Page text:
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M A R C H 2 0 1 2 / F O R E I G N S E R V I C E J O U R N A L
11
I
n the latest installment of the
State Department’s Tech@State
conference series, nearly 300 peo-
ple from a range of technology and
foreign affairs fields converged at the
Kennedy Center on Sept. 22 and 23,
2011, for a discussion of how informa-
tion relevant to foreign affairs may
best be portrayed visually. Organized
by the State Department’s Office of
eDiplomacy, the event brought to-
gether visualization technologists, so-
cial scientists, representatives of
nongovernmental organizations and
foreign affairs professionals.
Kerri-Ann Jones, assistant secretary
of State for oceans and international
environmental and scientific affairs,
who holds a Ph.D. in molecular bio-
physics and biochemistry, opened the
conference by telling the audience
this:
“From the perspective of a scien-
tist, it is important to be able to pres-
ent data and findings to public
audiences and to our peers. Pictures
and charts are, of course, a big help in
this. Data visualization is something
more [that] is being used effectively in
so many arenas already.
“It is being used in disaster re-
sponse and coordination, strengthen-
ing the ability of communities to
respond. It is helping information be-
come more transparent and accessible
to society in general. It is allowing
donors to see how their money is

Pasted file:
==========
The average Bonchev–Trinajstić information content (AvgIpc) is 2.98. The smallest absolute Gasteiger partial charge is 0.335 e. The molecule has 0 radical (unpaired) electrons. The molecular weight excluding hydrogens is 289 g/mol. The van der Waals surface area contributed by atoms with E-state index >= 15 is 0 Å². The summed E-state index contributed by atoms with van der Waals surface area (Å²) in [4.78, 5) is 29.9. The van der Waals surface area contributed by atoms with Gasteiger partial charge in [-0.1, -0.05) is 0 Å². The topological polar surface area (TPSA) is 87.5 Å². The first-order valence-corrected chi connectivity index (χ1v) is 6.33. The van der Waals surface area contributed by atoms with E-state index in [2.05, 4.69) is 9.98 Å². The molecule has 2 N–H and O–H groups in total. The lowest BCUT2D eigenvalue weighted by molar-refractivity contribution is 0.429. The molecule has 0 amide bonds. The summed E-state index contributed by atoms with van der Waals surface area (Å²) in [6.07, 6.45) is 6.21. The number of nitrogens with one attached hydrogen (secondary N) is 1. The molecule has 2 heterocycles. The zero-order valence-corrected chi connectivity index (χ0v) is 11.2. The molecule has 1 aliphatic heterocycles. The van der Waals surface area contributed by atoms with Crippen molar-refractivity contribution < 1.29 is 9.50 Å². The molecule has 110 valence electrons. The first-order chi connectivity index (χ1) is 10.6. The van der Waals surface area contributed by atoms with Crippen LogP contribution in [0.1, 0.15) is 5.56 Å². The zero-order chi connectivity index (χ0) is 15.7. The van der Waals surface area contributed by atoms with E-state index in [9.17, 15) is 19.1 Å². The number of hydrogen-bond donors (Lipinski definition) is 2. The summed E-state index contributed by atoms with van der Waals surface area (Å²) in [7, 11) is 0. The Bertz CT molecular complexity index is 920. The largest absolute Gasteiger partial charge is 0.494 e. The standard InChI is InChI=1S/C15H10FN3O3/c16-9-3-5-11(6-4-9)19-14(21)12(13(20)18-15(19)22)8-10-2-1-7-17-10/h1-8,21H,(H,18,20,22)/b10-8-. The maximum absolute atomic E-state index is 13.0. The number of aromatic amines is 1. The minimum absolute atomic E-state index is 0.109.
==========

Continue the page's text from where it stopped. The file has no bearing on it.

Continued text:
being used in projects ranging from
disaster relief to climate change. Data
visualization shows progress being
made, bumps along the road and
pledges being fulfilled.”
To meet the challenge of using data
visualization to achieve greater effec-
tiveness in diplomatic work, here are
two important questions for the State
Department to consider: How do we
evolve beyond text-only formats, to be
able to see the world in increasingly
rich and vivid detail? And how can
policymakers process enormous quan-
tities of data in meaningful ways to
better inform policy decisions?
Data Visualization and
Foreign Affairs
To use smart power to advance
U.S. foreign policy interests in a com-
plex world, the State Department
needs to harness technology to pro-
vide greater clarity, detail and focus on
a myriad of difficult questions. In
other words, State must literally see
the world differently.
For this to happen, foreign affairs
professionals must become comfort-
able with new technologies and
methodologies in an information envi-
ronment characterized by a rapidly in-
creasing pace, volume and complexity.
Faced with a deluge of information,
we must not insulate ourselves from
the world, but use technology more
effectively to cope with complexity,
see subjects in new ways, and find bet-
ter solutions to hard problems.
The State Department needs to
jump, and not timidly, from a reliance
on text and documents to an embrace
of a much richer media and informa-
tion world.
It is helpful to realize that the field
of knowledge management is built on
the idea that information is distilled
from raw data, and from information
comes knowledge. That knowledge
then leads to understanding and is the
key element of decision-making.
Historically, information was often
scarce or inadequate, and the primary
challenge was gathering it. Perhaps as
a result, we assume that the greater
the quantity of accurate information,
the better for decision-makers.
But too much information, coming
too fast, can overwhelm cognition and
lead to indecision. As a result, we may
not focus on what matters most, may
skip analysis, or be tempted to choke
How Data Visualization Can Change Diplomacy
B
Y
C
HRIS
B
RONK AND
S
COTT
S
MITH
S
PEAKING
O
UT
To use smart
power to advance
U.S. foreign policy
interests in a
complex world, State
must literally see the
world differently.